*but even in this instance politics loomed large as the GOP largely stood with Nixon until the bitter end.

Constitutional originalists can prove the intent of the Founders by mere forensic preference and self-massaging of their scalps, with additional winking to close the deal.

Why can't we?

"how bad ...?

Much worse.

"What means are available to us to make it better, that don't involve breaking the stuff we're trying to preserve?"

Break the stuff we are trying to preserve as a sign to them that we don't give a shit any longer and then break all of their stuff.

The French* blew up many of the priceless, ancient bridges around Paris in self-defense in 1914 as the Kaiser's armies advanced on the city, forcing the German army into strategic blunders.

It also led to nearly four more years of dreadful trench warfare, which will be the case now too, given the malignity of the opposition.

One likes to think that Lincoln would have ordered the burning and destruction of Washington D.C. rather than letting it fall in to the hands of the traitorous Confederacy and Jubal Early's army (this was more than a year after the Battle of Gettysburg) in 1964, but the enemy was turned back by savage violence.

https://www.smithsonianmag.com/history/when-washington-dc-came-close-to-being-conquered-by-the-confederacy-180951994/

There will much, much more stolen and missing from our government than the letters of the computer keyboards in Washington D.C. when these lout republican and conservative vermin are driven from the face of the Earth.

*This self-dramatizing comment is modeled on radical conservative commentary absorbed from old Tacitus and Red State sites, and now The American Conservative, wherein the posters and commentariat wrap themselves in the bloody garments of Biblical prophecy and historical waterings of the tree of liberty and speak (classical Greek and Latin no less) their stentorian violent threats, lapels gripped firmly for photo op posing, toward anyone to the left of James Kilpatrick, while of course maintaining that THEY are the victims.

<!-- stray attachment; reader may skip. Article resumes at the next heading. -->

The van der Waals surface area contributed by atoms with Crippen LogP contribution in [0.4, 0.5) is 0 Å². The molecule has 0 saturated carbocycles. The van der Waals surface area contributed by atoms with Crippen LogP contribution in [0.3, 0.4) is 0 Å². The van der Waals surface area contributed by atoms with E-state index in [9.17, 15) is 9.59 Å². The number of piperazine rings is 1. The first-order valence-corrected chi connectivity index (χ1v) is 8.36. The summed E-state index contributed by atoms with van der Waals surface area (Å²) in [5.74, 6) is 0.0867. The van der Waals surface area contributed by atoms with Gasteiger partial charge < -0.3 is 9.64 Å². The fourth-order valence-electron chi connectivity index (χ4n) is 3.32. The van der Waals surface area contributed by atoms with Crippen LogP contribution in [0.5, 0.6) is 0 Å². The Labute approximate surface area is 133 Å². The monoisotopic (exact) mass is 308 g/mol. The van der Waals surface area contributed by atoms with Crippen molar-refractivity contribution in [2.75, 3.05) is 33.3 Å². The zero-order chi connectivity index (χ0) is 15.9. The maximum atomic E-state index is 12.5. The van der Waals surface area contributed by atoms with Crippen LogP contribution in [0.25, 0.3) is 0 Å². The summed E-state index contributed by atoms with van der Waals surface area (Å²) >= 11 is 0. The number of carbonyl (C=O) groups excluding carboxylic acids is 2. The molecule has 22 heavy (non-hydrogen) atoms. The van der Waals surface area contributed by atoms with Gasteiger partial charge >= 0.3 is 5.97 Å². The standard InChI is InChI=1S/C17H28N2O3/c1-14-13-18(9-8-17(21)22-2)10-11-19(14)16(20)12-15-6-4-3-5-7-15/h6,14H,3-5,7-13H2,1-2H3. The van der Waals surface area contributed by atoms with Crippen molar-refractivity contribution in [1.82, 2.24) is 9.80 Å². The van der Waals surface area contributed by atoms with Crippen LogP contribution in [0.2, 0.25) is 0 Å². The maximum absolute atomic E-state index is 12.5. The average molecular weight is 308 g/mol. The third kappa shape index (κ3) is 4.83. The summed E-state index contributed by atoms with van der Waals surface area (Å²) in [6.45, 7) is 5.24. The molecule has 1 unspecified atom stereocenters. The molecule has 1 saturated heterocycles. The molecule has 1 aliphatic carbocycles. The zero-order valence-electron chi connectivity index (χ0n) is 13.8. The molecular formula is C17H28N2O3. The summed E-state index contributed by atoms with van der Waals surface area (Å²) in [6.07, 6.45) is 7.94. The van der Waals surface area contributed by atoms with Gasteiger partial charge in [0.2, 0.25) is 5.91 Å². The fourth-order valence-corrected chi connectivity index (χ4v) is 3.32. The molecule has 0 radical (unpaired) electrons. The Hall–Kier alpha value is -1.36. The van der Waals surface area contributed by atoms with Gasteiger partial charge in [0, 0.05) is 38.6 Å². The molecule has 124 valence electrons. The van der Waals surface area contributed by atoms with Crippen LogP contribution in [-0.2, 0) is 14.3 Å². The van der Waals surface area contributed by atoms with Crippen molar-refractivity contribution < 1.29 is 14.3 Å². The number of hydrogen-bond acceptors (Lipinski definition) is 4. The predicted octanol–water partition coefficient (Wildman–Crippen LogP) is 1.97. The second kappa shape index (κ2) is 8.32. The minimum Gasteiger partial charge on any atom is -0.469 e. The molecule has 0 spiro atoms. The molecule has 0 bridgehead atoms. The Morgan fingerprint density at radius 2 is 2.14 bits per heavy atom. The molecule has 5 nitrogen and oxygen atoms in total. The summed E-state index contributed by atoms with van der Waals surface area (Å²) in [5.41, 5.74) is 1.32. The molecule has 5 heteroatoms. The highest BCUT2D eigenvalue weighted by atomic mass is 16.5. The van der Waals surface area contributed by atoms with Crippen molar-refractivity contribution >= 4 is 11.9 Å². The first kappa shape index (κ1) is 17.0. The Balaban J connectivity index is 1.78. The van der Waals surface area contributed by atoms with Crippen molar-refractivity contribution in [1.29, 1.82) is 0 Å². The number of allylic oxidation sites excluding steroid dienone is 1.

1864.

A Hard Day's Night premiered in 1964.

impeachment is a political act...

I know.

But any process that does not gain the votes of sufficient Republicans to convict is likely to be counterproductive. Failing the promise of that (and it’s qute clear that, for now, Republican senators are colluding with Trump....), far better, I think, to hold continuing hearings which put the facts before the public.

https://www.politico.com/story/2019/03/03/mark-warner-trump-russia-collusion-1200571
I have never, in my lifetime, seen a presidential campaign, from a person of either party, have this much outreach to a foreign country and a foreign country that the intelligence community, and our committee has validated, intervened, massively, in our election and intervened with an attempt to help one candidate, Donald Trump, and to hurt another candidate, Hillary Clinton," he said.

Warner also said that some of the "key people" the Senate committee wants to talk to are "caught up" in the Mueller criminal investigations....

But any process that does not gain the votes of sufficient Republicans to convict is likely to be counterproductive.

That's the controversy. It seems like a moral imperative to impeach. We're always trying to look at polling to find out whether such an action is politically viable. And, sure, I'm okay with that, but I'm not sure the polling is accurate. Impeachment was unpopular for Bill Clinton, because (IMO, and I was against impeachment, or Bill Clinton resigning) Ken Starr overreached in his investigation of a made-up controversy (Whitewater, which was actually a George H.W. Bush election dirty trick involving current AG Bill Barr) to expose someone's consensual affair).

I'm not sure the majority of the country would punish the Democrats for impeaching a President that is betraying his oath of office, and his trust to the American people. Maybe they would. Should we wait until he's reelected (possibly by means of some kind of election interference or tampering) to impeach? Investigating is certainly the right first step. But endless investigations will just further inure the country to blatant, unpunished misconduct.

But there is a core issue that seems, to me, utterly unambiguous. And, it's also the issue that Trump himself and his supporters seem most intent on refuting.

As I demonstrated ad nauseam during the Kavanaugh hearings in my prolonged quarrel with bc, I insist that "refute" properly means something quite different from "contradict" or "deny". The first time I dropped out of university (I've discussed my chequered academic career before) I was studying philosophy, and when I think of the mental gymnastics brilliant and subtle philosophers had to engage in to refute the theories of other brilliant and subtle philosophers, it makes me laugh to think of how, if they only knew, they could have just said "It's not true, because I say so."